Approximately one-third of all newly synthesized proteins pass through the secretory pathway. These proteins use cues within their primary structure as well as a conserved chaperone system in order to fold into their native, functional conformations. When folding is disrupted, i.e. by an inherited genetic mutation, misfolded proteins are "sensed" by the cellular proteostasis machinery and may then be targeted for ER-associated degradation (ERAD). ERAD substrates have been classified based on the location of the folding lesion within their ER lumenal, membrane, or cytoplasmic domains. Specifically, it appears that an ERAD substrate can be recognized at different points during its synthesis depending on the location of the "folding lesion". Ste6p is an ABC transporter found in the yeast S. cerevisiae, and is required for export of the a-factor mating pheromone. Truncation of Ste6p's large C-terminal cytoplasmic domain (Ste6p*) converts the protein into a substrate for the ERAD-C (cytoplasmic) pathway. Because the mutation that renders Ste6p* into an ERAD substrate resides at the extreme C-terminus, the "decision" for degradation must occur post-translationally. Recent evidence from the Brodsky lab indicates that when the truncated C-terminus of Ste6p* is transferred to other proteins it is sufficient to induce the degradation of the chimera, raising the possibility that the sequence can act as a "degron" to target proteins for degradation. I propose to dissect the ERAD pathway taken by chimeric proteins containing the Ste6p* degron. The first goal of this research is to determine the chaperones, ubiquitination machinery, and requirements for retrotranslocation for an ERAD substrate with a post-translational ERAD-C-type lesion. Second, since little is known about how integral membrane hydrophobicity influences ERAD efficiency, I propose to generate chimeric constructs including the Ste6p* degron with varied transmembrane domains. The goal of these studies is to determine if the difference in transmembrane hydrophobicity of an ERAD substrate correlates with degradation and/or membrane extraction efficiency. These studies will help to extend our knowledge of the complex mechanisms used by cells to degrade misfolded proteins, identify new factors that catalyze ERAD, and identify potential drug targets for disease-associated ERAD substrates.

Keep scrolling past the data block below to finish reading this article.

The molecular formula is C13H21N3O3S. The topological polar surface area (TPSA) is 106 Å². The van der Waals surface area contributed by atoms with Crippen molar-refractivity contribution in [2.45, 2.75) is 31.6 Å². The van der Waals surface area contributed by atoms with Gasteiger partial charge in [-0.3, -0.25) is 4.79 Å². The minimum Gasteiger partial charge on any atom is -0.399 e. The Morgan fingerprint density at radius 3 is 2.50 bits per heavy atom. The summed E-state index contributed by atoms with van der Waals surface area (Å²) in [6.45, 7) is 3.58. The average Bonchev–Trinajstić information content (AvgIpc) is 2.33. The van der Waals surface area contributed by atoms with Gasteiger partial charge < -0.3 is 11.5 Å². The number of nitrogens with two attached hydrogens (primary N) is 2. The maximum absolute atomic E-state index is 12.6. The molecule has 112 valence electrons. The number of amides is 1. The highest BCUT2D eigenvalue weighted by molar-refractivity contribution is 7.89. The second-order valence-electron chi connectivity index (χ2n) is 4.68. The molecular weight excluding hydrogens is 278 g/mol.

|Guerriero, Christopher J; Weiberth, Kurt F; Brodsky, Jeffrey L (2013) Hsp70 targets a cytoplasmic quality control substrate to the San1p ubiquitin ligase. J Biol Chem 288:18506-20|